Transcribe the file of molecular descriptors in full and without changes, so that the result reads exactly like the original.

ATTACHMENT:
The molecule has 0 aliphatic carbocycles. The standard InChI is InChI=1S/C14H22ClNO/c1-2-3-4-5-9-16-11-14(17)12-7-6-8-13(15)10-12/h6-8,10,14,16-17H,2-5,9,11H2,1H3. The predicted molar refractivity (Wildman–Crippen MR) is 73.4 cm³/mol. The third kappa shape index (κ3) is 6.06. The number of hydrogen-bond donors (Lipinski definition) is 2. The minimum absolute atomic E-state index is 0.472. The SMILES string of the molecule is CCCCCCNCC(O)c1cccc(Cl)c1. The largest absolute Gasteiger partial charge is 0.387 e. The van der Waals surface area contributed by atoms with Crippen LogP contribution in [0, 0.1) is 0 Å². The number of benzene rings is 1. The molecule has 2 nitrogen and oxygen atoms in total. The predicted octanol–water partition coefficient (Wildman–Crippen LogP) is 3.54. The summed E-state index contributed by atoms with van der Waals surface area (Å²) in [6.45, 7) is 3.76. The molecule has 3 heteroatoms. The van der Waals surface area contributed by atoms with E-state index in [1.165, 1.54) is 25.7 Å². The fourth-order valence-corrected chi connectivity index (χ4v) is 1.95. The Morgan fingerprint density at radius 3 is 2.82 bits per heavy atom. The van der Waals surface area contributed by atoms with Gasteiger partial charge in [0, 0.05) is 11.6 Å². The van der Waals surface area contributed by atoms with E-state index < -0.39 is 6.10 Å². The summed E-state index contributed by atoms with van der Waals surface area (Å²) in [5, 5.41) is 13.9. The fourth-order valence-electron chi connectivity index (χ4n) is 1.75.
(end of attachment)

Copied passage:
The molecule has 0 aliphatic carbocycles. The standard InChI is InChI=1S/C14H22ClNO/c1-2-3-4-5-9-16-11-14(17)12-7-6-8-13(15)10-12/h6-8,10,14,16-17H,2-5,9,11H2,1H3. The predicted molar refractivity (Wildman–Crippen MR) is 73.4 cm³/mol. The third kappa shape index (κ3) is 6.06. The number of hydrogen-bond donors (Lipinski definition) is 2. The minimum absolute atomic E-state index is 0.472. The SMILES string of the molecule is CCCCCCNCC(O)c1cccc(Cl)c1. The largest absolute Gasteiger partial charge is 0.387 e. The van der Waals surface area contributed by atoms with Crippen LogP contribution in [0, 0.1) is 0 Å². The number of benzene rings is 1. The molecule has 2 nitrogen and oxygen atoms in total. The predicted octanol–water partition coefficient (Wildman–Crippen LogP) is 3.54. The summed E-state index contributed by atoms with van der Waals surface area (Å²) in [6.45, 7) is 3.76. The molecule has 3 heteroatoms. The van der Waals surface area contributed by atoms with E-state index in [1.165, 1.54) is 25.7 Å². The fourth-order valence-corrected chi connectivity index (χ4v) is 1.95. The Morgan fingerprint density at radius 3 is 2.82 bits per heavy atom. The van der Waals surface area contributed by atoms with Gasteiger partial charge in [0, 0.05) is 11.6 Å². The van der Waals surface area contributed by atoms with E-state index < -0.39 is 6.10 Å². The summed E-state index contributed by atoms with van der Waals surface area (Å²) in [5, 5.41) is 13.9. The fourth-order valence-electron chi connectivity index (χ4n) is 1.75.